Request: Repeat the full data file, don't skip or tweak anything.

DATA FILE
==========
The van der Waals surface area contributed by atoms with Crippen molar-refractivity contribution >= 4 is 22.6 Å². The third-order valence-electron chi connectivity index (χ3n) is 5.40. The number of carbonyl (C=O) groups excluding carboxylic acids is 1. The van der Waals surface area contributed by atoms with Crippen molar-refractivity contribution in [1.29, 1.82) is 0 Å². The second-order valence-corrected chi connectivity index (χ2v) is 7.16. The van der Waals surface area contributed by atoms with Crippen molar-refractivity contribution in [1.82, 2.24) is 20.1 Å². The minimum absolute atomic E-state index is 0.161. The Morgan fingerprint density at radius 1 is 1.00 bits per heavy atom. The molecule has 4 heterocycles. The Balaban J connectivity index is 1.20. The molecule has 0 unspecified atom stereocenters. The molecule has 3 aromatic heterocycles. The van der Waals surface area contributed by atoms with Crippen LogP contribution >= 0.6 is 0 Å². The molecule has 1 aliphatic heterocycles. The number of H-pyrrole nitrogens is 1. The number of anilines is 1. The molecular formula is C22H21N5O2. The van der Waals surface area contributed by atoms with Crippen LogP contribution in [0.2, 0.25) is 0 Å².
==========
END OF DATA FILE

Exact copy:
The van der Waals surface area contributed by atoms with Crippen molar-refractivity contribution >= 4 is 22.6 Å². The third-order valence-electron chi connectivity index (χ3n) is 5.40. The number of carbonyl (C=O) groups excluding carboxylic acids is 1. The van der Waals surface area contributed by atoms with Crippen molar-refractivity contribution in [1.29, 1.82) is 0 Å². The second-order valence-corrected chi connectivity index (χ2v) is 7.16. The van der Waals surface area contributed by atoms with Crippen molar-refractivity contribution in [1.82, 2.24) is 20.1 Å². The minimum absolute atomic E-state index is 0.161. The Morgan fingerprint density at radius 1 is 1.00 bits per heavy atom. The molecule has 4 heterocycles. The Balaban J connectivity index is 1.20. The molecule has 0 unspecified atom stereocenters. The molecule has 3 aromatic heterocycles. The van der Waals surface area contributed by atoms with Crippen LogP contribution >= 0.6 is 0 Å². The molecule has 1 aliphatic heterocycles. The number of H-pyrrole nitrogens is 1. The number of anilines is 1. The molecular formula is C22H21N5O2. The van der Waals surface area contributed by atoms with Crippen LogP contribution in [0.2, 0.25) is 0 Å².